One of those Trojans, dubbed Linux.PNScan.1, was distributed in a rather peculiar way—Doctor Web analysts presume that initially Linux.PNScan.1 was installed on attacked routers by virus makers themselves. For that, they exploited the ShellShock vulnerability running a script with relevant settings. Subsequently, the malware got uploaded and installed on devices by Trojans belonging to the Linux.BackDoor.Tsunami family, which, in turn, are distributed using Linux.PNScan.1. This malicious program serves the only purpose—to brute-force router access passwords. If the hacking attempt is successful, the Trojan uploads a malicious script that downloads and installs backdoors based on the router architecture (ARM, MIPS, or PowerPC). The script can also download a relevant backdoor if by exploiting the Shellshock vulnerability cybercriminals succeed to hack an Intel computer (x86). The mentioned backdoors can execute various intruder-issued commands. For example, upon a command from cybercriminals, the applications can download Tool.Linux.BrutePma.1. This tool is used to hack administrative control panel of PHPMyAdmin which is used to manage relational databases.
Moreover, on servers controlled by cybercriminals, Doctor Web analysts detected other malicious programs among which is a modification of Linux.PNScan.2 and a Trojan named Trojan.Mbot whose main task is to hack websites. Another detected Trojan was dubbed Perl.Ircbot.13. It serves the purpose of looking for vulnerabilities in websites created on a number of CMS platforms and in websites that use certain online-store management systems. 1,439 devices are known to be infected with the mentioned malicious programs; at that, in 649 cases, geographical location of infected devices was also determined:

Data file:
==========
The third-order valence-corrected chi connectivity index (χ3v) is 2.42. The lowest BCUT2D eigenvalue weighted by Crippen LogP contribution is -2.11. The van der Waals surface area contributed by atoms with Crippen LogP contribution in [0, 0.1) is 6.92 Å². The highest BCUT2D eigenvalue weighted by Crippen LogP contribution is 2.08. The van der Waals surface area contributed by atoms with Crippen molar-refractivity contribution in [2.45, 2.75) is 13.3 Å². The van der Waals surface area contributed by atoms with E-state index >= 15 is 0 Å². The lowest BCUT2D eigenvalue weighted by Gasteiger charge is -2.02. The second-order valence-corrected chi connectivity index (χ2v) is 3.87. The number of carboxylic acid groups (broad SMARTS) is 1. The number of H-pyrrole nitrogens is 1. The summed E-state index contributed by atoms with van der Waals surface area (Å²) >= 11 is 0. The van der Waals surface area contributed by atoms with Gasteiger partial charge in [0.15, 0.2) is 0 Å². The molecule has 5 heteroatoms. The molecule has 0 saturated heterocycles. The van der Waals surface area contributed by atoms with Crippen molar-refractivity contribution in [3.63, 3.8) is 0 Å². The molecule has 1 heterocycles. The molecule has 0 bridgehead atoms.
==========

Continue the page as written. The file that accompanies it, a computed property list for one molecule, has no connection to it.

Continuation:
More information about the malicious programs detected by Doctor Web security researchers and details regarding the mentioned incident can be found in this news article.
In August 2015, Doctor Web security researchers examined a dangerous downloader Trojan named W97M.DownLoader.507 and distributed as a Word document attached to email messages. To be able to read the contents of such a document, the user is prompted to enable macros in Word.
After macros are activated, the text is shown to the victim. At the same time, the Trojan starts downloading several code fragments from the remote server. Using these fragments, the malicious program generates several scripts which, in turn, download from the server controlled by cybercriminals a dangerous banking Trojan and then run it. Find out more about the Trojan in this news article.
Another malicious application examined in Doctor Web virus laboratory in August is called Trojan.LoadMoney.336. This installer of unwanted programs can be found on personal computers quite often. The Trojan's distribution scheme looks as follows: if the user attempts to download some file stored on a file-sharing resource controlled by cybercriminals, they are redirected to a website from which Trojan.LoadMoney.336 is downloaded to the computer. Once launched, the Trojan connects to a remote server and receives a configuration file. The file contains links to different affiliate applications (sometimes malicious ones) that the Trojan downloads and runs on the infected computer.
During August 2015, 834,753 URLs of non-recommended websites were added to Dr.Web database.
In comparison with the previous months, August proved to be rather calm in terms of mobile security events. However, Android devices continued to remain the main target of cybercriminals specializing in creation and distribution of mobile malware. For example, in August, Doctor Web security researchers detected a new Android Trojan designed for spying. Moreover, during the last summer month, new dangerous ransomware, banking Trojans, and SMS Trojans grew in number. Among the most noticeable events related to malware for Android we can mention
Find out more about malicious and unwanted programs for Android in our special overview.